Weir treated for tendinitis

Updated: July 21, 2010, 6:31 PM ET
Associated Press

TORONTO -- Mike Weir escaped the usual talk about the long home drought in the Canadian Open, fielding questions instead about his sore right arm and historic St. George's Golf and Country Club.

Trying to become the first Canadian winner in 56 years and first Canadian-born champion in 96 years, the 40-year-old Weir skipped the final three holes in his pro-am round Wednesday to get treatment for tendinitis.

"It started bugging me a little bit last week at the British Open," the left-hander said. "I put a little brace on it Monday when we played, and that seemed to do the trick pretty well. I kind of took it easy -- just hit probably 20, 30 balls -- yesterday.

"Today it progressively got worse. So, I decided to call it a day after 15 holes and got it worked on. So, hopefully I'll get it ready for tomorrow."

Weir, the 2003 Masters champion who won the last of his eight PGA Tour titles in 2007, has one top-25 finish -- a sixth-place tie in the Bob Hope Classic in January -- in 14 stroke-play events this year. He missed the cut last week at St. Andrews, the fourth time he has dropped out after two rounds in his last six starts.

In the pro-am, he had a black elastic brace wrapped around his arm just below the elbow and frequently massaged his biceps and forearm between shots.

"Every week, sometimes, you're not 100 percent, and it's just happened that it's this week that it's bothering me, but I don't think it's a distraction," Weir said. "It's just the fact that, I'm not able to practice as much as I would have liked to coming off three weeks off and only playing two rounds last week at the British."

English star Paul Casey, at No. 8 the top-ranked player in the field, knows what Weir is going through trying to win his national championship.

"As much as you (Canadians) want a Canadian to win a Canadian Open, I guarantee that Mike Weir wants it a thousand times more than you could ever imagine he wants it," said Casey, coming off a third-place tie Sunday at St. Andrews.

"To win your national championship, that's what you want. For me, winning the Open championship is the ultimate goal. For an American, the U.S. Open, and I'm sure for Mike Weir, he wants to win the Canadian Open. ... He just needs a little bit of luck."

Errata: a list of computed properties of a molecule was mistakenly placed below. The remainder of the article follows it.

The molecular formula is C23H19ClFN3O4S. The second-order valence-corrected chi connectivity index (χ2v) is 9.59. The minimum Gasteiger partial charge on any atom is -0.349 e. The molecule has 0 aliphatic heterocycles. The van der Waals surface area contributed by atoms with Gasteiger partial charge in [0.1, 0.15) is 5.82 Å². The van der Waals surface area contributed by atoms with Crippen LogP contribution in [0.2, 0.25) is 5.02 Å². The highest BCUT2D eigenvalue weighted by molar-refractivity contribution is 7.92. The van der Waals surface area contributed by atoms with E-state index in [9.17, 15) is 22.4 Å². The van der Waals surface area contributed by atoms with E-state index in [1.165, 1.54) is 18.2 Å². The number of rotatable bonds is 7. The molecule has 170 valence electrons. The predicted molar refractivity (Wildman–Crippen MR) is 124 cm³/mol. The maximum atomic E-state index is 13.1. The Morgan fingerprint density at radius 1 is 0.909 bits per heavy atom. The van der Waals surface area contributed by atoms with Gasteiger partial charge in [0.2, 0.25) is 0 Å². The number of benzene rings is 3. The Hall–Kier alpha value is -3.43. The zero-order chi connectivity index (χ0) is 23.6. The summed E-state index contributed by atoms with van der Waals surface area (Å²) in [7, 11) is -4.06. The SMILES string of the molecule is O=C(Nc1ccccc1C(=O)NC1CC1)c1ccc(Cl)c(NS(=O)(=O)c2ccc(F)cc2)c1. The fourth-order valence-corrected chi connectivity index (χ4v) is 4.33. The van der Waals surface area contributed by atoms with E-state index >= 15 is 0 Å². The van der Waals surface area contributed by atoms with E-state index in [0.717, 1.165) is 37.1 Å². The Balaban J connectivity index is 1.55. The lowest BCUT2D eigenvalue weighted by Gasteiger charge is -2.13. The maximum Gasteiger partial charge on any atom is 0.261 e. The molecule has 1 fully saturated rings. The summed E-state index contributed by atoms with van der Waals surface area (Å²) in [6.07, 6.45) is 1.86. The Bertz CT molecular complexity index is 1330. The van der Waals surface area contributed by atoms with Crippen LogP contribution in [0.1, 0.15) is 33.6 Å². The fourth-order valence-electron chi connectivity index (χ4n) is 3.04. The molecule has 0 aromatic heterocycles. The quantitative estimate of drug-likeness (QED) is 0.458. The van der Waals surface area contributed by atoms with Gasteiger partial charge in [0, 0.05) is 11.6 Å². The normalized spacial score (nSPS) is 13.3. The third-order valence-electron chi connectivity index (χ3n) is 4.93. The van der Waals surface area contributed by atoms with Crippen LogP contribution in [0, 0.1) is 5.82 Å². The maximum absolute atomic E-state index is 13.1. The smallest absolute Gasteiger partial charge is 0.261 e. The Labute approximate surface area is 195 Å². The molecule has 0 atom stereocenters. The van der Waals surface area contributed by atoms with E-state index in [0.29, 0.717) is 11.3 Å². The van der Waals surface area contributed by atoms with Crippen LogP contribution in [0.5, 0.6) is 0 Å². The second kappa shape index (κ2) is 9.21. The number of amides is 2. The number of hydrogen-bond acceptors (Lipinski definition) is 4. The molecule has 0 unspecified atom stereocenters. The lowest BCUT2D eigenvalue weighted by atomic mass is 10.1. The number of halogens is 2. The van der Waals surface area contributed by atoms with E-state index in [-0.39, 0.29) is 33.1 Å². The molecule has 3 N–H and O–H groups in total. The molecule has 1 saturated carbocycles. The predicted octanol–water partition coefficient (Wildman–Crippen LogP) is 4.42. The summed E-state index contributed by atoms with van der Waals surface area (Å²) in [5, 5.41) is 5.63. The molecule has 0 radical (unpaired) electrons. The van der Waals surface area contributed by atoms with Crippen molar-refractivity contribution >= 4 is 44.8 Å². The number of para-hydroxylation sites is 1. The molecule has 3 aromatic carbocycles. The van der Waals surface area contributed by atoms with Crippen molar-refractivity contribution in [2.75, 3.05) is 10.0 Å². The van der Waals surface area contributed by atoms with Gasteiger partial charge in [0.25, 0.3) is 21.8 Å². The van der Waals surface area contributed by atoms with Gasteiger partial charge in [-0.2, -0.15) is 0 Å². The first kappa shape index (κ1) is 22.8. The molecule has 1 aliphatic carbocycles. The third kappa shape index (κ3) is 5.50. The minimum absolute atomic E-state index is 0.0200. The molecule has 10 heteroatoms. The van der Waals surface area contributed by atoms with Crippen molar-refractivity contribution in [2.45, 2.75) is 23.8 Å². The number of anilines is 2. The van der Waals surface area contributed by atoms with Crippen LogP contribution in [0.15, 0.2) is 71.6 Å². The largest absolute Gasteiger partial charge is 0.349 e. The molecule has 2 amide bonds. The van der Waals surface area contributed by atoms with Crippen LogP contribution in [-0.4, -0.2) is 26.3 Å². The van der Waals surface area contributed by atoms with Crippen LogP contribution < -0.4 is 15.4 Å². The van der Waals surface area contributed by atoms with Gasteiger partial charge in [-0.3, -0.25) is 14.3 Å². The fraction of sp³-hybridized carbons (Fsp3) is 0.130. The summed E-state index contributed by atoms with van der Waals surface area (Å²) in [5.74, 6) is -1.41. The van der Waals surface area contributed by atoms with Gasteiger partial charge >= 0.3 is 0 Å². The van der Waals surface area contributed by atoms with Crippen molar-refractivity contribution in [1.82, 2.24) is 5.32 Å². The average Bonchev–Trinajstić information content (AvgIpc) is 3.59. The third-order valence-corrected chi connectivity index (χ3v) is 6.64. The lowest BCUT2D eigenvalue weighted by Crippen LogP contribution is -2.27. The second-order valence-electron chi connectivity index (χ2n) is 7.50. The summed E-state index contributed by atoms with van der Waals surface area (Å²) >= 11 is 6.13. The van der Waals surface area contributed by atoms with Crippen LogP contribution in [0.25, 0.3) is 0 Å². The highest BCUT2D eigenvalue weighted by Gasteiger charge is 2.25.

Pat Fletcher, born in England, was the last Canadian winner, taking the 1954 event at Point Grey in Vancouver. Carl Keffer is the only Canadian-born champion, winning in 1909 and 1914. Albert Murray, a Canadian also born in England, won in 1908 and 1913.

It also has been a long time since the last Canadian Open at Stanley Thompson-designed St. George's, the hilly, tree-lined classic with thick rough and tricky, undulating greens. Back in 1968, Bob Charles won at 6 under, hitting a 7-iron to inches for a closing birdie and a two-stroke victory over Jack Nicklaus. The club, called Royal York until 1946, also was the tournament site in 1933, '49 and '60.

"I think 9 under, when it's all said and done, would be very good," Weir said. "Just because, on the greens, you have to be underneath the hole. But when you're hitting 3- and 4-irons in there, sometimes you're going to find yourself above it. And they're really difficult above the hole."

When asked if St. George's was a second-shot course, defending champion Nathan Green said he was simply worried about getting the ball in play off the tee.

"You just won't be able to hit the green from the rough," said Green, a playoff winner over Retief Goosen last year at Glen Abbey.

DIVOTS: The 2011 tournament will be played at Shaughnessy in Vancouver, and the 2012 event is set for Hamilton Golf and Country Club, where members voted overwhelmingly Wednesday to host the championship for the third time in 10 years. ... Because of logistical problems, the players will start on the first and ninth holes Thursday and Friday instead of the usual first and 10th. They're using the driving range at Islington Golf Club, a 5-minute drive from St. George's.


Copyright 2010 by The Associated Press